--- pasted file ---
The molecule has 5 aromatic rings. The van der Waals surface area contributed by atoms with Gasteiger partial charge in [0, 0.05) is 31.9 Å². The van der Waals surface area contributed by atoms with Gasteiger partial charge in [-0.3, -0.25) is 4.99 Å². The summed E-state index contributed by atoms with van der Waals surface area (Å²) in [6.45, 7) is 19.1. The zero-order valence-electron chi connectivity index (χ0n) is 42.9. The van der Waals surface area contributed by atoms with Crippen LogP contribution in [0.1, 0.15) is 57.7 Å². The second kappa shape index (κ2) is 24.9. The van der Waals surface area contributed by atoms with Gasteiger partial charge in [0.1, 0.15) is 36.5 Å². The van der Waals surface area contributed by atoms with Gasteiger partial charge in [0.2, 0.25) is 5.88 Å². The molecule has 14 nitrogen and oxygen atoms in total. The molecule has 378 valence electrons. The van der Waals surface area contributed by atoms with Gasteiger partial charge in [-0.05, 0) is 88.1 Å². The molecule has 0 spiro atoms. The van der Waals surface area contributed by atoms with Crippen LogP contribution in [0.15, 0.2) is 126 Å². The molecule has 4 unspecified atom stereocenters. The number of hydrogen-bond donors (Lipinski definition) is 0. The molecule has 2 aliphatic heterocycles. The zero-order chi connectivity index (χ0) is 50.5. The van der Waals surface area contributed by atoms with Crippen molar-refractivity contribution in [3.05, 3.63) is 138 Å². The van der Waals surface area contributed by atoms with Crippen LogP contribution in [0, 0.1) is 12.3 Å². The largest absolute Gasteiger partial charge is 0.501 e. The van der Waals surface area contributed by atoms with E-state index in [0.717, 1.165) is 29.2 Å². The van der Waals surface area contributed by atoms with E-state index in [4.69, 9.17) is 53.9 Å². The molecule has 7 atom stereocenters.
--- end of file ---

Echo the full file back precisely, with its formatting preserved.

The molecule has 5 aromatic rings. The van der Waals surface area contributed by atoms with Gasteiger partial charge in [0, 0.05) is 31.9 Å². The van der Waals surface area contributed by atoms with Gasteiger partial charge in [-0.3, -0.25) is 4.99 Å². The summed E-state index contributed by atoms with van der Waals surface area (Å²) in [6.45, 7) is 19.1. The zero-order valence-electron chi connectivity index (χ0n) is 42.9. The van der Waals surface area contributed by atoms with Crippen LogP contribution in [0.1, 0.15) is 57.7 Å². The second kappa shape index (κ2) is 24.9. The van der Waals surface area contributed by atoms with Gasteiger partial charge in [0.1, 0.15) is 36.5 Å². The van der Waals surface area contributed by atoms with Gasteiger partial charge in [0.2, 0.25) is 5.88 Å². The molecule has 14 nitrogen and oxygen atoms in total. The molecule has 378 valence electrons. The van der Waals surface area contributed by atoms with Gasteiger partial charge in [-0.05, 0) is 88.1 Å². The molecule has 0 spiro atoms. The van der Waals surface area contributed by atoms with Crippen LogP contribution in [0.15, 0.2) is 126 Å². The molecule has 4 unspecified atom stereocenters. The number of hydrogen-bond donors (Lipinski definition) is 0. The molecule has 2 aliphatic heterocycles. The zero-order chi connectivity index (χ0) is 50.5. The van der Waals surface area contributed by atoms with Crippen molar-refractivity contribution in [3.05, 3.63) is 138 Å². The van der Waals surface area contributed by atoms with Crippen LogP contribution in [0, 0.1) is 12.3 Å². The largest absolute Gasteiger partial charge is 0.501 e. The van der Waals surface area contributed by atoms with E-state index in [0.717, 1.165) is 29.2 Å². The van der Waals surface area contributed by atoms with E-state index in [4.69, 9.17) is 53.9 Å². The molecule has 7 atom stereocenters.